Ensemble Learning (A very short introduction)

. Thursday, April 20, 2006
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Ensemble methods are methods than rather than finding one best hypothesis for the learning problem construct a set of hypotheses (called "committee" or "ensemble") that can, in some fashion, "vote" to predict the class of the new data example. As defined in [1], "an ensemble method constructs a set of hypothesis {h1, . . . , hk}, chooses a set of weights {w1, . . . , wk} and constructs the "voted" classifier

The classification decision of the combined classifier is +1 if H(x) >= 0 y -1 otherwise"

Ensemble learning algorithms work running a base learning algorithm multiple times, generating a hypothesis at each iteration. The hypothesis can be generated in two ways

1) In a independent way, resulting in a set of diverse hypothesis. It can be done by running the algorithm several times and providing different training data at each iteration or providing different subsets of the input features at each iteration. An example of this way is Bagging [2].
2) In an additive way, adding one hypothesis at a time to the ensemble, and constructing the hypothesis trying to minimize the classification error on a weighted training data set. An example of this way is Boosting [3], [4].

Bagging (“Bootstrap Aggregatting”)

Given a training data with m examples, Bagging works by generating at each iteration a new training data set of m examples by sampling uniformly from the original examples, which means some original examples appear multiple times and other original examples do not appear in the resampling. If the learning algorithm is unstable (small changes in the training data causes large changes in the hypothesis, like decision trees) then Bagging will produce a set of diverse hypothesis (H).

Having H, for classifying a new example, we should proceed to a voting between all the hypothesis hi belonging to H, and the final classification would be the most voted one.


Boosting assings a weight to each training sample and then, at each iteration, generates a model that tries to minimize the sum of the weights of the misclassificated examples. The errors at each iteration are used to actualize the weights of the training samples, increasing the misclasificated instances’ weights and decreasing the correctly classificated instances’ weights.

¿Why use Ensembles?

[5] gives a good justification of ensemble using.

  1. "The first cause of the nees for ensembles is that the trainning data may not provide sufficient information for choosing a single best classifier from H. Most of our learning algorithms consider very large hypothesis spaces, so even after eliminating hypotheses that misclassify training examples, there are many hypothesis remaining".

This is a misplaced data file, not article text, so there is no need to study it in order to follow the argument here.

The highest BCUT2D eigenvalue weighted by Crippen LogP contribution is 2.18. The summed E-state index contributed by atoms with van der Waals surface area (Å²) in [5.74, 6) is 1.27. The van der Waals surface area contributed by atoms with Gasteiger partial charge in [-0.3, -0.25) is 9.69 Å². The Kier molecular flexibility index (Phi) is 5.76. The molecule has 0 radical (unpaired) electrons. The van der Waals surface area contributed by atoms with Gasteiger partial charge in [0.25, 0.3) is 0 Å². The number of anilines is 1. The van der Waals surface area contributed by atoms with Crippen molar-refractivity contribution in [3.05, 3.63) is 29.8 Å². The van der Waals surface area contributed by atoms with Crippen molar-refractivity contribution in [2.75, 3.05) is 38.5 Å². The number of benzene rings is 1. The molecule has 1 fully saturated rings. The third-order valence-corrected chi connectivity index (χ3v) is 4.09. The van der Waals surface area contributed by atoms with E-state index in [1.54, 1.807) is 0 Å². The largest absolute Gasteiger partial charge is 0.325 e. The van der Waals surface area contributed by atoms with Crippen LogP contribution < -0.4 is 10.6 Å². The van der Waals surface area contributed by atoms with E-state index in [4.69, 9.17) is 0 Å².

2. "A second cause...is that our learning algorithms may not be able to solve the difficult search problems that we pose"
  3. "A third cause...is that our hypothesis space H may not contain the trus function f"

Basic References
[1] Dietterich, T. G. (2002). "Ensemble Learning." In The Handbook of Brain Theory and Neural Networks, Second edition, (M.A. Arbib, Ed.), Cambridge, MA: The MIT Press, 2002. 405-408. (Download)

Specific References
[2] Breiman, L. (1996a), "Bagging Predictors", Machine Learning, Vol. 24, No. 2, pp. 123-140. (Download)
[3] Yoav Freund and Robert E. Schapire. "Experiments with a new boosting algorithm." In Machine Learning: Proceedings of the Thirteenth International Conference, pages 148-156, 1996. (Download)
[4] J. R. Quinlan, "Bagging, Boosting, and C4.5 (1996)", AAAI/IAAI, Vol. 1 (Download)

Other References:
[5] Dietterich, T. G, "Machine Learning: Four Current Directions" (1997) (Download)

Ensemble Learning Researchers:


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Pierre said...

Nice blog!

About ensemble learning : this seems a non-bayesian method, especially bagging, because, to my understanding, bayesian methods use all the data, and only the data to make inference. Changing the data distribution by resampling/weighting seems a priori strange.

however do you see a bayesian justification of such methods ?


Pierre said...


Despite its controversial point of vue, I think it's a must read book during a ML/bayesian PhD.


Will Dwinnell said...

Dean Abbott co-authored a fairly accessible paper on this subject:

Combining Multiple Models Across Algorithms and Samples for Improved Results (PDF)